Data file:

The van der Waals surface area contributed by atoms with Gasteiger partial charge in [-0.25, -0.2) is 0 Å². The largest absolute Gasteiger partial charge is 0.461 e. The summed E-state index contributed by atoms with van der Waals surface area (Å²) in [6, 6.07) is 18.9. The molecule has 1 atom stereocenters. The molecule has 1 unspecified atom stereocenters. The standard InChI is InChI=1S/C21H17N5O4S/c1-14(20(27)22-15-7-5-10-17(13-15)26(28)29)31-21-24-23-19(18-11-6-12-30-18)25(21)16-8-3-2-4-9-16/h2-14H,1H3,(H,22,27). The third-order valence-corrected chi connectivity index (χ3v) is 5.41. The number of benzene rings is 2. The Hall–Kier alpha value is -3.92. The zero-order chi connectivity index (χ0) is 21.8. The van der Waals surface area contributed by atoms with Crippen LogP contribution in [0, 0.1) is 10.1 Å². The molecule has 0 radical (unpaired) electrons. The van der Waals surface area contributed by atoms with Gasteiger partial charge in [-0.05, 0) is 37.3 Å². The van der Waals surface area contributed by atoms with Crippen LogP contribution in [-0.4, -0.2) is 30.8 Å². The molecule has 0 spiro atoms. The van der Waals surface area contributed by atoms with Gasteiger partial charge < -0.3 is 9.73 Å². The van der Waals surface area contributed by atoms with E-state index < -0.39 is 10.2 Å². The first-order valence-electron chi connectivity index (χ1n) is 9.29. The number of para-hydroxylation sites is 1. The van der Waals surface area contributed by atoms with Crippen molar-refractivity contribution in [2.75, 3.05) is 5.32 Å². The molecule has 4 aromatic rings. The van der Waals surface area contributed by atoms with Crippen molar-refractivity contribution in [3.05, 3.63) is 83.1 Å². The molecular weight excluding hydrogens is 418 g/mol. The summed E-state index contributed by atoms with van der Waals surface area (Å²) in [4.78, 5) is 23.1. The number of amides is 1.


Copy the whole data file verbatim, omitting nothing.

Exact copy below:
The van der Waals surface area contributed by atoms with Gasteiger partial charge in [-0.25, -0.2) is 0 Å². The largest absolute Gasteiger partial charge is 0.461 e. The summed E-state index contributed by atoms with van der Waals surface area (Å²) in [6, 6.07) is 18.9. The molecule has 1 atom stereocenters. The molecule has 1 unspecified atom stereocenters. The standard InChI is InChI=1S/C21H17N5O4S/c1-14(20(27)22-15-7-5-10-17(13-15)26(28)29)31-21-24-23-19(18-11-6-12-30-18)25(21)16-8-3-2-4-9-16/h2-14H,1H3,(H,22,27). The third-order valence-corrected chi connectivity index (χ3v) is 5.41. The number of benzene rings is 2. The Hall–Kier alpha value is -3.92. The zero-order chi connectivity index (χ0) is 21.8. The van der Waals surface area contributed by atoms with Crippen LogP contribution in [0, 0.1) is 10.1 Å². The molecule has 0 radical (unpaired) electrons. The van der Waals surface area contributed by atoms with Gasteiger partial charge in [-0.05, 0) is 37.3 Å². The van der Waals surface area contributed by atoms with Crippen LogP contribution in [-0.4, -0.2) is 30.8 Å². The molecule has 0 spiro atoms. The van der Waals surface area contributed by atoms with Gasteiger partial charge < -0.3 is 9.73 Å². The van der Waals surface area contributed by atoms with E-state index < -0.39 is 10.2 Å². The first-order valence-electron chi connectivity index (χ1n) is 9.29. The number of para-hydroxylation sites is 1. The van der Waals surface area contributed by atoms with Crippen molar-refractivity contribution in [2.75, 3.05) is 5.32 Å². The molecule has 4 aromatic rings. The van der Waals surface area contributed by atoms with Crippen molar-refractivity contribution in [3.05, 3.63) is 83.1 Å². The molecular weight excluding hydrogens is 418 g/mol. The summed E-state index contributed by atoms with van der Waals surface area (Å²) in [4.78, 5) is 23.1. The number of amides is 1.